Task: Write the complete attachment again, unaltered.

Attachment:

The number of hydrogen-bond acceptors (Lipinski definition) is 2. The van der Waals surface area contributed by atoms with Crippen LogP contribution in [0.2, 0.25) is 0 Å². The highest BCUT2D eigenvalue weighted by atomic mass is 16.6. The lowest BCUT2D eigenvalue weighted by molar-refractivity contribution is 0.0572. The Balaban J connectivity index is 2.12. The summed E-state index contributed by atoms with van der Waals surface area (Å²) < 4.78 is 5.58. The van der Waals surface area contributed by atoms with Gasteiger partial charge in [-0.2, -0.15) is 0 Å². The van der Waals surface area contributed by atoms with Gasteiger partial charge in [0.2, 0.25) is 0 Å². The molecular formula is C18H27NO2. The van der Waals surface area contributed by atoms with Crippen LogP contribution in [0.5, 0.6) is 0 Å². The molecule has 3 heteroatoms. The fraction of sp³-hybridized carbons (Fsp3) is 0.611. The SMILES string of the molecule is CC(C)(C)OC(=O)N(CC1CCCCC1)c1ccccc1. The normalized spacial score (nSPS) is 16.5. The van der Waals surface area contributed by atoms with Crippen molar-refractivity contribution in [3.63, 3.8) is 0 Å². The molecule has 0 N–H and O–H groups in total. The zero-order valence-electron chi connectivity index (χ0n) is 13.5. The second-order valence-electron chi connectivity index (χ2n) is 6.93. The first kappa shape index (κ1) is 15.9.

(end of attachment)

The number of hydrogen-bond acceptors (Lipinski definition) is 2. The van der Waals surface area contributed by atoms with Crippen LogP contribution in [0.2, 0.25) is 0 Å². The highest BCUT2D eigenvalue weighted by atomic mass is 16.6. The lowest BCUT2D eigenvalue weighted by molar-refractivity contribution is 0.0572. The Balaban J connectivity index is 2.12. The summed E-state index contributed by atoms with van der Waals surface area (Å²) < 4.78 is 5.58. The van der Waals surface area contributed by atoms with Gasteiger partial charge in [-0.2, -0.15) is 0 Å². The van der Waals surface area contributed by atoms with Gasteiger partial charge in [0.2, 0.25) is 0 Å². The molecular formula is C18H27NO2. The van der Waals surface area contributed by atoms with Crippen LogP contribution in [0.5, 0.6) is 0 Å². The molecule has 3 heteroatoms. The fraction of sp³-hybridized carbons (Fsp3) is 0.611. The SMILES string of the molecule is CC(C)(C)OC(=O)N(CC1CCCCC1)c1ccccc1. The normalized spacial score (nSPS) is 16.5. The van der Waals surface area contributed by atoms with Crippen molar-refractivity contribution in [3.63, 3.8) is 0 Å². The molecule has 0 N–H and O–H groups in total. The zero-order valence-electron chi connectivity index (χ0n) is 13.5. The second-order valence-electron chi connectivity index (χ2n) is 6.93. The first kappa shape index (κ1) is 15.9.